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Emanuele, let's start from the beginning of your career. How did you approach the world of skyrunning?
"It's been many years, I started with the sports group Santi Nuova Olonio, I ran my first youth races when I was 13 years old. Since the beginning it was a game, I owe a lot to my coach Adriano Santi for not stressing me too much with the competitiveness. I raced a lot on the track, cross-country, road and cross-country; in 1992 I was the Italian champion in mountain running but I also did good times in the 3000 steeplechases. Only in 2000, when I joined the Forestry Sports Group, did I start specializing in trail running. The following year I arrived second at the world championships in Arta Terme.
Twenty years later, here you are in SCARPA. And in between, you have become a celebrity in tower running. What do you like about these races in which you start from the sidewalk and get to the top of the building by running at breakneck speed up the stairs?
"Honestly, it helps me combine the useful, which is competing and keeping fit, with the enjoyable, which is travelling. In 30 years, I've travelled halfway around the world. From New York to Osaka, via Dubai, Hong Kong, Shanghai and London. The tallest buildings in the world, icons of the cities of the largest metropolises are my destination. Getting to the top and enjoying the view is incredible. That time on the Empire State Building was crazy."

But having to choose, what terrain do you find yourself in best?
"If I have a leitmotif in my life, it's the love of nature and the mountains. On cross-country races you run on a circuit, you don't immerse yourself in the landscapes as you do on skies or trails. Reaching the top of a mountain gives unparalleled emotions. I'm originally from Cremia, a small village on the shores of Lake Como, but it's no coincidence that I decided to live in Val Camonica. So: I love running in the mountains".
Focusing instead on the sporting exploits that you don't forget, which was the most beautiful race?
"Hard to say. Maybe the one in 2015, on Mount Snowdon in Wales. I had already tried that race in 2001, it's eight kilometres of ascent to the mountain and then down, at breakneck speed, to the village for another eight. In 2001 I had come in second, 14 years later I won. My daughter Adele had been born two weeks before, it was a unique emotion."
By the way, yours is a family of super athletes. Your wife is Valentina Belotti, Italian mountain running captain. Will your daughter follow?
"She definitely likes the active life. She swims, dances, does cross-country and downhill skiing. I think she got that energy from us, seeing mom and dad running must have made her want to do sports. I don't know if she'll follow us, but I still want her to love physical activity. For sure, it helps me to have an athlete as a companion: doing 50 races a year on Sundays, if you don't live in a family of athletes, is not easy to manage".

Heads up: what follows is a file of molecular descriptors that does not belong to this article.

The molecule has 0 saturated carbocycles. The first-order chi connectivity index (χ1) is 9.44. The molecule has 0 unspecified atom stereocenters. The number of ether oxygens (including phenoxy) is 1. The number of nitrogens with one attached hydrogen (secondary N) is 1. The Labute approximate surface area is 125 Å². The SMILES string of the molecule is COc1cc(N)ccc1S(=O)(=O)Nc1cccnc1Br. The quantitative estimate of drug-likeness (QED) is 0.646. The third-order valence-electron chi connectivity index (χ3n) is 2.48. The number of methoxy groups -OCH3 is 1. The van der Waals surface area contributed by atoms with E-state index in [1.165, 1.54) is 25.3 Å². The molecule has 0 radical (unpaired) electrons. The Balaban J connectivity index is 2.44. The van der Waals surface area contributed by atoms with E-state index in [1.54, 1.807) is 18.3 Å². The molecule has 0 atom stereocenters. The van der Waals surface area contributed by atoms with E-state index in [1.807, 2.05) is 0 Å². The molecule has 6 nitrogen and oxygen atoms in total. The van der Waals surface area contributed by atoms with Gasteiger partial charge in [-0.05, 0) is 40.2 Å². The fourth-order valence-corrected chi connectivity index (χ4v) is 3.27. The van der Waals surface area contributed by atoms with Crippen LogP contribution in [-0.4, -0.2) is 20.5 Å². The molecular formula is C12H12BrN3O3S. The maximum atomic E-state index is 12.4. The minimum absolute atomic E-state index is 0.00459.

Also because you also devote a lot of time to your passions, which are always connected to sports.
"Yes, running is everything to me. I was one of the founders of and I still continue to collaborate and keep the website updated. But I am also involved as the organizer of the Valtellina Wine Trail, an event that this year is run on November 20th and that brings thousands of people to the sublime valleys of Nebbiolo. Obviously, these are pastimes, today my job is to supervise as a Carabiniere Forestale in the Stelvio National Park. And that's what I've always wanted to do: take care of nature".

Finally, the last question, the one that only a mature athlete can answer. Is it better to have the exuberance of a young person or the experience of someone who has many, many kilometres on his legs?
"Difficult to answer. I used to do better on short distances, now the mental component helps me on long ones. I can manage my training better, without wanting to overdo it and thus ruining my preparation for the race. And I've learned to alternate the effort: now I often use the bike, I do long hikes and ski mountaineering to keep in shape. Even if the only real thing I've learned in all these years is just one thing. I live (and run) better if I'm immersed in nature".

Credits: Mauro Pigozzo
​​​​​​​Photo Credits: Fletta Trail, Giacomo Meneghello


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